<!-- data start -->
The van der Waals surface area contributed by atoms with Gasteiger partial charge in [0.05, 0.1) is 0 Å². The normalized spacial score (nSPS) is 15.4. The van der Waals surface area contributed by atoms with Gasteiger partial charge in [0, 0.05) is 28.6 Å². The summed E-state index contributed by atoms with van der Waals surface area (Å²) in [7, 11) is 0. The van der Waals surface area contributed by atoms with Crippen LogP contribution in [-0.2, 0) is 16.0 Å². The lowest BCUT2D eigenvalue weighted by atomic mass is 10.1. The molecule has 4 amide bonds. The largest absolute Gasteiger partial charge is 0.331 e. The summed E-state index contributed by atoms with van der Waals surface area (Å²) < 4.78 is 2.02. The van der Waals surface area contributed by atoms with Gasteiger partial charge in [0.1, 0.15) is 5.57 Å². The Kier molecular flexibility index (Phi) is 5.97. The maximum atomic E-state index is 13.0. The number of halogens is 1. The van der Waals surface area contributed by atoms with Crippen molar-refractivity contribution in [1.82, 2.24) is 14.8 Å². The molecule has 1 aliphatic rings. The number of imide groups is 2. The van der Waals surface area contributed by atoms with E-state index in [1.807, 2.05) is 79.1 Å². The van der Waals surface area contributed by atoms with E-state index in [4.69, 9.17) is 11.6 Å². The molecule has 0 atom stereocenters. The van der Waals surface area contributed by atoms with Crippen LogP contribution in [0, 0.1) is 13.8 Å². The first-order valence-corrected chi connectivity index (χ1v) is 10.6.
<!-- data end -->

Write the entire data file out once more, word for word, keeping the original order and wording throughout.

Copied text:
The van der Waals surface area contributed by atoms with Gasteiger partial charge in [0.05, 0.1) is 0 Å². The normalized spacial score (nSPS) is 15.4. The van der Waals surface area contributed by atoms with Gasteiger partial charge in [0, 0.05) is 28.6 Å². The summed E-state index contributed by atoms with van der Waals surface area (Å²) in [7, 11) is 0. The van der Waals surface area contributed by atoms with Crippen LogP contribution in [-0.2, 0) is 16.0 Å². The lowest BCUT2D eigenvalue weighted by atomic mass is 10.1. The molecule has 4 amide bonds. The largest absolute Gasteiger partial charge is 0.331 e. The summed E-state index contributed by atoms with van der Waals surface area (Å²) < 4.78 is 2.02. The van der Waals surface area contributed by atoms with Gasteiger partial charge in [0.1, 0.15) is 5.57 Å². The Kier molecular flexibility index (Phi) is 5.97. The maximum atomic E-state index is 13.0. The number of halogens is 1. The van der Waals surface area contributed by atoms with Crippen molar-refractivity contribution in [1.82, 2.24) is 14.8 Å². The molecule has 1 aliphatic rings. The number of imide groups is 2. The van der Waals surface area contributed by atoms with E-state index in [1.807, 2.05) is 79.1 Å². The van der Waals surface area contributed by atoms with E-state index in [4.69, 9.17) is 11.6 Å². The molecule has 0 atom stereocenters. The van der Waals surface area contributed by atoms with Crippen LogP contribution in [0, 0.1) is 13.8 Å². The first-order valence-corrected chi connectivity index (χ1v) is 10.6.